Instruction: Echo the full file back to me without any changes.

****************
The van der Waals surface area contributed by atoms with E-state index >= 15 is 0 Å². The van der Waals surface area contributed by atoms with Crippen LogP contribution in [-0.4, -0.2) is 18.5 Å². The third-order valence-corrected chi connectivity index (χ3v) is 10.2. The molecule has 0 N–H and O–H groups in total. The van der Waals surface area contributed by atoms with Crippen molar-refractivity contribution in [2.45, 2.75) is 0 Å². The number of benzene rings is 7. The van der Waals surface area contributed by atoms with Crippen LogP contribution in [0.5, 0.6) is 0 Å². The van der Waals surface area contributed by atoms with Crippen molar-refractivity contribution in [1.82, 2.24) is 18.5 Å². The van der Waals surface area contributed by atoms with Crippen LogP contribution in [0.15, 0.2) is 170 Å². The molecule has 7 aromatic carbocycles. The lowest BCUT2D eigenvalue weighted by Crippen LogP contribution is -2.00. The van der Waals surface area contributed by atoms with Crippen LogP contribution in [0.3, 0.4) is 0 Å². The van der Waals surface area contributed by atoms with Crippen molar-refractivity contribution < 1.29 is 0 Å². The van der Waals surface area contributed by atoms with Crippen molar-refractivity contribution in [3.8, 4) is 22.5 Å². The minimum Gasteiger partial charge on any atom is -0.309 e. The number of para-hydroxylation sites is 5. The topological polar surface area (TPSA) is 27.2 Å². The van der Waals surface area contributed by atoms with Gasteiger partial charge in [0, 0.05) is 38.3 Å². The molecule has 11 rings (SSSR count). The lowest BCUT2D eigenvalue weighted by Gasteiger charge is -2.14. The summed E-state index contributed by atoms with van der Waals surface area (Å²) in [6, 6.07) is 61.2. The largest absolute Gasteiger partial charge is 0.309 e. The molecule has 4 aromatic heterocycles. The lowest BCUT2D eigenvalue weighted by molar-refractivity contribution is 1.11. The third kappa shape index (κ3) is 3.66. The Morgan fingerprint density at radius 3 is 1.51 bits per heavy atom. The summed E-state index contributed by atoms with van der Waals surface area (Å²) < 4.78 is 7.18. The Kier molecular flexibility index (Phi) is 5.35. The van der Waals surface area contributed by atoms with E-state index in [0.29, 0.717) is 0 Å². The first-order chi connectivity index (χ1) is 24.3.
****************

The van der Waals surface area contributed by atoms with E-state index >= 15 is 0 Å². The van der Waals surface area contributed by atoms with Crippen LogP contribution in [-0.4, -0.2) is 18.5 Å². The third-order valence-corrected chi connectivity index (χ3v) is 10.2. The molecule has 0 N–H and O–H groups in total. The van der Waals surface area contributed by atoms with Crippen molar-refractivity contribution in [2.45, 2.75) is 0 Å². The number of benzene rings is 7. The van der Waals surface area contributed by atoms with Crippen LogP contribution in [0.5, 0.6) is 0 Å². The van der Waals surface area contributed by atoms with Crippen molar-refractivity contribution in [1.82, 2.24) is 18.5 Å². The van der Waals surface area contributed by atoms with Crippen LogP contribution in [0.15, 0.2) is 170 Å². The molecule has 7 aromatic carbocycles. The lowest BCUT2D eigenvalue weighted by Crippen LogP contribution is -2.00. The van der Waals surface area contributed by atoms with Crippen LogP contribution in [0.3, 0.4) is 0 Å². The van der Waals surface area contributed by atoms with Crippen molar-refractivity contribution < 1.29 is 0 Å². The van der Waals surface area contributed by atoms with Crippen molar-refractivity contribution in [3.8, 4) is 22.5 Å². The minimum Gasteiger partial charge on any atom is -0.309 e. The number of para-hydroxylation sites is 5. The topological polar surface area (TPSA) is 27.2 Å². The van der Waals surface area contributed by atoms with Gasteiger partial charge in [0, 0.05) is 38.3 Å². The molecule has 11 rings (SSSR count). The lowest BCUT2D eigenvalue weighted by Gasteiger charge is -2.14. The summed E-state index contributed by atoms with van der Waals surface area (Å²) in [6, 6.07) is 61.2. The largest absolute Gasteiger partial charge is 0.309 e. The molecule has 4 aromatic heterocycles. The lowest BCUT2D eigenvalue weighted by molar-refractivity contribution is 1.11. The third kappa shape index (κ3) is 3.66. The Morgan fingerprint density at radius 3 is 1.51 bits per heavy atom. The summed E-state index contributed by atoms with van der Waals surface area (Å²) < 4.78 is 7.18. The Kier molecular flexibility index (Phi) is 5.35. The van der Waals surface area contributed by atoms with E-state index in [0.29, 0.717) is 0 Å². The first-order chi connectivity index (χ1) is 24.3.